Global troublemaker Russia creates turmoil on commodity markets

The latest round of sanctions has affected a wide range of commodities from aluminium to oil.

Commodities are booming as materials from aluminium to oil rise to fresh multiyear highs.

Dairy prices also rose for the first time in two months in the latest global auction.

The S&P GSCI Index of 24 commodities has climbed 5% this year, compared with a 0.2% gain for stocks in the S&P 500.

Analysts attribute the rise to increased sanctions against Russia, which is blamed for most of the world hot spots, from the use of chemical warfare in Syria to poisoning attempts on former spies and cyber attacks around the world.

Russia is a key producer of a wide range of commodities from oil to palladium. The increased April 4 sanctions against more than three dozen Russian individuals and entities have jolted raw-materials markets.

One is Oleg Deripaska, whose company United Co Rusal is the world’s second-largest aluminium producer. Under the sanctions, it will be banned from trading on the London Metal Exchange (LME).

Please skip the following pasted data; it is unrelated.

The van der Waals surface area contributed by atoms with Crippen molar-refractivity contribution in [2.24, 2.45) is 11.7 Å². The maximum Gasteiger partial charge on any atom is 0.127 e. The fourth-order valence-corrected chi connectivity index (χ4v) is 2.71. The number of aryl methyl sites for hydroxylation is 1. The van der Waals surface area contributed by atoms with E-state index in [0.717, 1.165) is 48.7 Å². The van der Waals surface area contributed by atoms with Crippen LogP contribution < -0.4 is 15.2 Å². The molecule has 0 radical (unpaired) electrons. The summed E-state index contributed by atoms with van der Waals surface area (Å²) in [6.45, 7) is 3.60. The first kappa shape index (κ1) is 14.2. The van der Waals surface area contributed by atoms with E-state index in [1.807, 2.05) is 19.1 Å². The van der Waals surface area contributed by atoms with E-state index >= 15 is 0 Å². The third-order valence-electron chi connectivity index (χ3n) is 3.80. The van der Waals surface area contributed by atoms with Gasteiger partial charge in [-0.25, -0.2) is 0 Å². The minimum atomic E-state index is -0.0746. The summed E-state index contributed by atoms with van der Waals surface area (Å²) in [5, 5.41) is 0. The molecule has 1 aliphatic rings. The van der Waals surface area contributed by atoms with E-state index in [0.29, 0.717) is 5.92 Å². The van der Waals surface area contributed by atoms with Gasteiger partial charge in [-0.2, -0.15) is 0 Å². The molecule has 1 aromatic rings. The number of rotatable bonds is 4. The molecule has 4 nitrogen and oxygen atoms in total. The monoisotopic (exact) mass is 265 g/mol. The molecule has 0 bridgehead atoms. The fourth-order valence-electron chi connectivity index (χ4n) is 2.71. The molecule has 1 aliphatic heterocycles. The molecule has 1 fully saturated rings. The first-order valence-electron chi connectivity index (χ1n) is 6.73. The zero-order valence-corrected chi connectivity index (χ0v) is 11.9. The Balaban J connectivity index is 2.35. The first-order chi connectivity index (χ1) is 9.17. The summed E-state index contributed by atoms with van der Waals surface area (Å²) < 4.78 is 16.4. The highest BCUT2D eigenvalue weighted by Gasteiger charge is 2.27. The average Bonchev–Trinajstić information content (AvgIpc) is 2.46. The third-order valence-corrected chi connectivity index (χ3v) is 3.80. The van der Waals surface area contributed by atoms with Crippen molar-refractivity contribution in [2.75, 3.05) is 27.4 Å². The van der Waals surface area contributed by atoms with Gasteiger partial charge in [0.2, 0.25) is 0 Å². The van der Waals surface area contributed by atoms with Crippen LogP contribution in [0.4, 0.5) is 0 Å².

Aluminium for delivery in three months on the LME has soared 18% to its highest level in six years.

Russia is an even more prominent producer of palladium, a metal used to scrub emissions in diesel engines, accounting for roughly 40% of global supply. Prices have climbed 12% since the sanctions were announced after tumbling at the start of the year.

Other metals, including nickel, have climbed sharply. Nickel is up 15% this year.

Oil, which is sensitive to conflict in the Middle East, has hit its highest level since December 2014 and has rallied 9.6% this year. US crude futures settled at $US66.52 a barrel.

But some metals without a Russian connection have missed out. Copper prices have fallen 5.7% this year. China accounts for nearly half of the world’s copper demand and is the biggest consumer of commodities in general.

In food, commodities, cocoa futures have risen to their highest point in a year and a half.

They have risen over 40% this year, making them among the best-performing assets this year.

This is the result of reduced supply due to inclement weather in major producers such as West Africa and rising consumer demand for chocolate.

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